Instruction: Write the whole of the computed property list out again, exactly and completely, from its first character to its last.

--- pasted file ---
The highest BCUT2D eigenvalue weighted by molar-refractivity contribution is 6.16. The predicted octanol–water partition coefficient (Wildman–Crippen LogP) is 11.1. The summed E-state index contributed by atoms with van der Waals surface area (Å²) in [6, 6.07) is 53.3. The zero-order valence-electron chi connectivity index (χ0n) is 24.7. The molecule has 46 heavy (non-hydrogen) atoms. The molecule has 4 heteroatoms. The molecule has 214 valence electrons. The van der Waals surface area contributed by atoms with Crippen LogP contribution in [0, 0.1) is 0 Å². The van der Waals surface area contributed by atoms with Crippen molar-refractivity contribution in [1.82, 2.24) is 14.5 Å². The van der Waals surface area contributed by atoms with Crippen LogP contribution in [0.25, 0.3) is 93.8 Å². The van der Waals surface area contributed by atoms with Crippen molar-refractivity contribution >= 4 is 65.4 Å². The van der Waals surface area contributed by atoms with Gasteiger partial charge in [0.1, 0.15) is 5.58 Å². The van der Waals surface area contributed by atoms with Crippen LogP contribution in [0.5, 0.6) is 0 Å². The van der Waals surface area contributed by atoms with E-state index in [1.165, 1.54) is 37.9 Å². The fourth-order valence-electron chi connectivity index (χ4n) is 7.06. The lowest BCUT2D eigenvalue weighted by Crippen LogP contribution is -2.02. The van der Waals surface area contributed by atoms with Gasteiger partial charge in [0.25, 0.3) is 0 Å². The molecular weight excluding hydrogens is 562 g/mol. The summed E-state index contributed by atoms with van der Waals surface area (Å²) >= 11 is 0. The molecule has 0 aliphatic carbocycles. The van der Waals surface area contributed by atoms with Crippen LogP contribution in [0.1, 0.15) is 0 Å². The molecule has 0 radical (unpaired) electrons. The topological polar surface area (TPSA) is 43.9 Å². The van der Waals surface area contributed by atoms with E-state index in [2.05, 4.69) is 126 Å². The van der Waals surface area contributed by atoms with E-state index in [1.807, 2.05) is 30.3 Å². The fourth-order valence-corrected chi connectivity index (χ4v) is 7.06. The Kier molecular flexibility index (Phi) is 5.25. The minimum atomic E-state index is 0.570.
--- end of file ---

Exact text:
The highest BCUT2D eigenvalue weighted by molar-refractivity contribution is 6.16. The predicted octanol–water partition coefficient (Wildman–Crippen LogP) is 11.1. The summed E-state index contributed by atoms with van der Waals surface area (Å²) in [6, 6.07) is 53.3. The zero-order valence-electron chi connectivity index (χ0n) is 24.7. The molecule has 46 heavy (non-hydrogen) atoms. The molecule has 4 heteroatoms. The molecule has 214 valence electrons. The van der Waals surface area contributed by atoms with Crippen LogP contribution in [0, 0.1) is 0 Å². The van der Waals surface area contributed by atoms with Crippen molar-refractivity contribution in [1.82, 2.24) is 14.5 Å². The van der Waals surface area contributed by atoms with Crippen LogP contribution in [0.25, 0.3) is 93.8 Å². The van der Waals surface area contributed by atoms with Crippen molar-refractivity contribution >= 4 is 65.4 Å². The van der Waals surface area contributed by atoms with Gasteiger partial charge in [0.1, 0.15) is 5.58 Å². The van der Waals surface area contributed by atoms with Crippen LogP contribution in [0.5, 0.6) is 0 Å². The van der Waals surface area contributed by atoms with E-state index in [1.165, 1.54) is 37.9 Å². The fourth-order valence-electron chi connectivity index (χ4n) is 7.06. The lowest BCUT2D eigenvalue weighted by Crippen LogP contribution is -2.02. The van der Waals surface area contributed by atoms with Gasteiger partial charge in [0.25, 0.3) is 0 Å². The molecular weight excluding hydrogens is 562 g/mol. The summed E-state index contributed by atoms with van der Waals surface area (Å²) >= 11 is 0. The molecule has 0 aliphatic carbocycles. The van der Waals surface area contributed by atoms with Crippen LogP contribution in [0.1, 0.15) is 0 Å². The molecule has 0 radical (unpaired) electrons. The topological polar surface area (TPSA) is 43.9 Å². The van der Waals surface area contributed by atoms with E-state index in [2.05, 4.69) is 126 Å². The van der Waals surface area contributed by atoms with E-state index in [1.807, 2.05) is 30.3 Å². The fourth-order valence-corrected chi connectivity index (χ4v) is 7.06. The Kier molecular flexibility index (Phi) is 5.25. The minimum atomic E-state index is 0.570.